People. These parks and plans are transforming Los Angeles and making the future brighter for generations of people to come. Parks are fun, promote human health and academics, and provide positive alternatives for at risk youth. Dayana Molina, for example, was a 13 year old member of the Anahuak Youth Sports Association when she stood at the site of the Park to celebrate the purchase of the land by the state. Now Dayana is a dreamer, and an organizer for healthy green land use, dreamer status for young immigrants, and affordable health care. She writes: "When I was thirteen I didn't know I was organizing for two state parks to be built, I just knew they took me to meetings and things got done because of it. Now that I am all grown up, I know that I fell in love with grassroots organizing at that age. I saw firsthand the power the masses have to implement change. All the organizing I do today is important to me because I help my community and that is really rewarding. The biggest reason though is because I feel it gives me a voice and purpose in a country where I technically don't count."
Fittingly, final construction for the Park begins in 2014. The Park is recognized as one of the milestones in the Environmental Justice Movement. 2014 marks the 20th anniversary of the Environmental Justice Order, the 50th anniversary of the Civil Rights Act of 1964, the 50th anniversary of the War on Poverty, and the 60th anniversary of the U.S. Supreme Court decisions in Brown v Board of Education and Hernandez v Texas (which held that equal justice protects people based on race, color, or national origin).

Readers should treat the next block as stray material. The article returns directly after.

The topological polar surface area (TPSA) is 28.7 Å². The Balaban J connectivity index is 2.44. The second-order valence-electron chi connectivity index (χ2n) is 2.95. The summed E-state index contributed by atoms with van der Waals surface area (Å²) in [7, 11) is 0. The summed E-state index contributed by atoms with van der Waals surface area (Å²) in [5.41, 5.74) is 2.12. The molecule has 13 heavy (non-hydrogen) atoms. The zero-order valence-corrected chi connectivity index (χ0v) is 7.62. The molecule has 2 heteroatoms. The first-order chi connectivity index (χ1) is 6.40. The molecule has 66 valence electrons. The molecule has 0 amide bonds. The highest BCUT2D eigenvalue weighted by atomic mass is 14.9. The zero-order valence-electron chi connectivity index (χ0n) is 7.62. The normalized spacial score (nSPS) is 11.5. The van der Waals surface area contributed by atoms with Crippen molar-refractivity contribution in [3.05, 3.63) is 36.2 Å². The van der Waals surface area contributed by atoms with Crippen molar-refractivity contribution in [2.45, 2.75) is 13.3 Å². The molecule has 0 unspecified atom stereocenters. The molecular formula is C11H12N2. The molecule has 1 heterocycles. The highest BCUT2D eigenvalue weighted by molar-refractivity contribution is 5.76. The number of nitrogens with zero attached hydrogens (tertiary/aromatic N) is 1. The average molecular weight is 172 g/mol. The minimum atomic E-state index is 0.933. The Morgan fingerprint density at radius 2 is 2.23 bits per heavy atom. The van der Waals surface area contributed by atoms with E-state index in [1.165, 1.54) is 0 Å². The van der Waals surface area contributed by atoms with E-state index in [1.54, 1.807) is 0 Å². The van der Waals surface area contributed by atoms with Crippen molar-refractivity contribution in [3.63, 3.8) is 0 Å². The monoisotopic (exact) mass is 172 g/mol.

L.A. State Historic Park marks the space where major racial and ethnic groups first arrived here. This includes the Tongva or Gabrieleños, Spanish soldiers and missionaries, diverse Pobladores who settled Pueblo, Chinese in Old Chinatown, the Japanese in Little Tokyo, and African Americans settled in Bronzeville. The Park reflects the past, present, and future of the most diverse city in the nation.
We celebrate working with public officials on parks and planning. It is also important to commemorate that access to justice through the courts was necessary to create and protect L.A. State Historic Park, Rio de Los Angeles State Park, and the Baldwin Hills Park and overlook.
While some residents have expressed concerns about the design and use of the Park, this is a time to celebrate the long awaited groundbreaking. Design and usage can be resolved with the community later.
We look forward to working with the community and with the Department, Parks Forward, the National Park Service, the Army Corps of Engineers, local park agencies, and public schools to carry on the work for healthy green land use, equitable development, and planning by and for the community.